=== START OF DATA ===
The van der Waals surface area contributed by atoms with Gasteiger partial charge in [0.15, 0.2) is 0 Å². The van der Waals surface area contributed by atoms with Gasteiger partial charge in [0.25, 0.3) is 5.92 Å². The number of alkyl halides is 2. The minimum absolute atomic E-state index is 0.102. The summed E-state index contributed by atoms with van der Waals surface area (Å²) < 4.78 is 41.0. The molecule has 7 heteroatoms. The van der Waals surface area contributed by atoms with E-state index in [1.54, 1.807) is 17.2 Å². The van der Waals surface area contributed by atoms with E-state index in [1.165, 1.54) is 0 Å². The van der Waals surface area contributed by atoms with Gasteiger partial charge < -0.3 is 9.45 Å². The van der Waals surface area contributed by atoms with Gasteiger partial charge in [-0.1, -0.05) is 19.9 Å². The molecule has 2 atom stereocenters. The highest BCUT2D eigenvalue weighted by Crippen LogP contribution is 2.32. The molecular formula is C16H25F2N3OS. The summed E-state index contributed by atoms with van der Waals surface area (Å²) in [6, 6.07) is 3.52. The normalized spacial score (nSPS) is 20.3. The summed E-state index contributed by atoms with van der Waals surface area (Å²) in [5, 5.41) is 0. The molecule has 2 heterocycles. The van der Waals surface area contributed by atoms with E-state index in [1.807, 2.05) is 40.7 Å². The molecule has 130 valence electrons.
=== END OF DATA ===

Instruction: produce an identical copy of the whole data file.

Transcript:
The van der Waals surface area contributed by atoms with Gasteiger partial charge in [0.15, 0.2) is 0 Å². The van der Waals surface area contributed by atoms with Gasteiger partial charge in [0.25, 0.3) is 5.92 Å². The number of alkyl halides is 2. The minimum absolute atomic E-state index is 0.102. The summed E-state index contributed by atoms with van der Waals surface area (Å²) < 4.78 is 41.0. The molecule has 7 heteroatoms. The van der Waals surface area contributed by atoms with E-state index in [1.54, 1.807) is 17.2 Å². The van der Waals surface area contributed by atoms with E-state index in [1.165, 1.54) is 0 Å². The van der Waals surface area contributed by atoms with Gasteiger partial charge < -0.3 is 9.45 Å². The van der Waals surface area contributed by atoms with Gasteiger partial charge in [-0.1, -0.05) is 19.9 Å². The molecule has 2 atom stereocenters. The highest BCUT2D eigenvalue weighted by Crippen LogP contribution is 2.32. The molecular formula is C16H25F2N3OS. The summed E-state index contributed by atoms with van der Waals surface area (Å²) in [6, 6.07) is 3.52. The normalized spacial score (nSPS) is 20.3. The summed E-state index contributed by atoms with van der Waals surface area (Å²) in [5, 5.41) is 0. The molecule has 2 heterocycles. The van der Waals surface area contributed by atoms with E-state index in [1.807, 2.05) is 40.7 Å². The molecule has 130 valence electrons.